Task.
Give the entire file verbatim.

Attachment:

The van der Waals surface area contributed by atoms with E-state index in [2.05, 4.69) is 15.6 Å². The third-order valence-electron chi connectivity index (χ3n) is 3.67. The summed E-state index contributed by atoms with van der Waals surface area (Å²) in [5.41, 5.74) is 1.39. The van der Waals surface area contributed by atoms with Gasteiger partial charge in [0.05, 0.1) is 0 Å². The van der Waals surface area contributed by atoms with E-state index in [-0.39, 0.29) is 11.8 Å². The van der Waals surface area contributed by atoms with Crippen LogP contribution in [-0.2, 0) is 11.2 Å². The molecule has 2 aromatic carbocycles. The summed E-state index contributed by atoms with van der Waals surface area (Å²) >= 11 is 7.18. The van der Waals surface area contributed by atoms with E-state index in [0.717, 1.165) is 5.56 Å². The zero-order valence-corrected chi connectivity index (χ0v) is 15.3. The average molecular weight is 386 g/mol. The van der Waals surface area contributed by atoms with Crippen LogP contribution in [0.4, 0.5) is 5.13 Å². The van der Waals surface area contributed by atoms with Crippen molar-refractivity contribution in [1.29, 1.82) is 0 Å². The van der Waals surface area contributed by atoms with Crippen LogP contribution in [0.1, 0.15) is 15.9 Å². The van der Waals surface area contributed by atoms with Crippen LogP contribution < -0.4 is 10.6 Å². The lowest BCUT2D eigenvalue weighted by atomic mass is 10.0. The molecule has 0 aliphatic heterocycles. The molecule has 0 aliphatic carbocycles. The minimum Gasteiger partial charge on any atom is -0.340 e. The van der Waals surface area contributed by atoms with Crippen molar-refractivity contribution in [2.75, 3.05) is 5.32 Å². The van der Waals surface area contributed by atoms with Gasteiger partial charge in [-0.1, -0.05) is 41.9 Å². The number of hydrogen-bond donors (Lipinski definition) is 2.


The van der Waals surface area contributed by atoms with E-state index in [2.05, 4.69) is 15.6 Å². The third-order valence-electron chi connectivity index (χ3n) is 3.67. The summed E-state index contributed by atoms with van der Waals surface area (Å²) in [5.41, 5.74) is 1.39. The van der Waals surface area contributed by atoms with Gasteiger partial charge in [0.05, 0.1) is 0 Å². The van der Waals surface area contributed by atoms with E-state index in [-0.39, 0.29) is 11.8 Å². The van der Waals surface area contributed by atoms with Crippen LogP contribution in [-0.2, 0) is 11.2 Å². The molecule has 2 aromatic carbocycles. The summed E-state index contributed by atoms with van der Waals surface area (Å²) >= 11 is 7.18. The van der Waals surface area contributed by atoms with E-state index in [0.717, 1.165) is 5.56 Å². The zero-order valence-corrected chi connectivity index (χ0v) is 15.3. The average molecular weight is 386 g/mol. The van der Waals surface area contributed by atoms with Crippen LogP contribution in [0.4, 0.5) is 5.13 Å². The van der Waals surface area contributed by atoms with Crippen molar-refractivity contribution in [1.29, 1.82) is 0 Å². The van der Waals surface area contributed by atoms with Crippen LogP contribution in [0.1, 0.15) is 15.9 Å². The van der Waals surface area contributed by atoms with Crippen LogP contribution < -0.4 is 10.6 Å². The lowest BCUT2D eigenvalue weighted by atomic mass is 10.0. The molecule has 0 aliphatic heterocycles. The molecule has 0 aliphatic carbocycles. The minimum Gasteiger partial charge on any atom is -0.340 e. The van der Waals surface area contributed by atoms with Crippen molar-refractivity contribution in [2.75, 3.05) is 5.32 Å². The van der Waals surface area contributed by atoms with Gasteiger partial charge in [-0.1, -0.05) is 41.9 Å². The number of hydrogen-bond donors (Lipinski definition) is 2.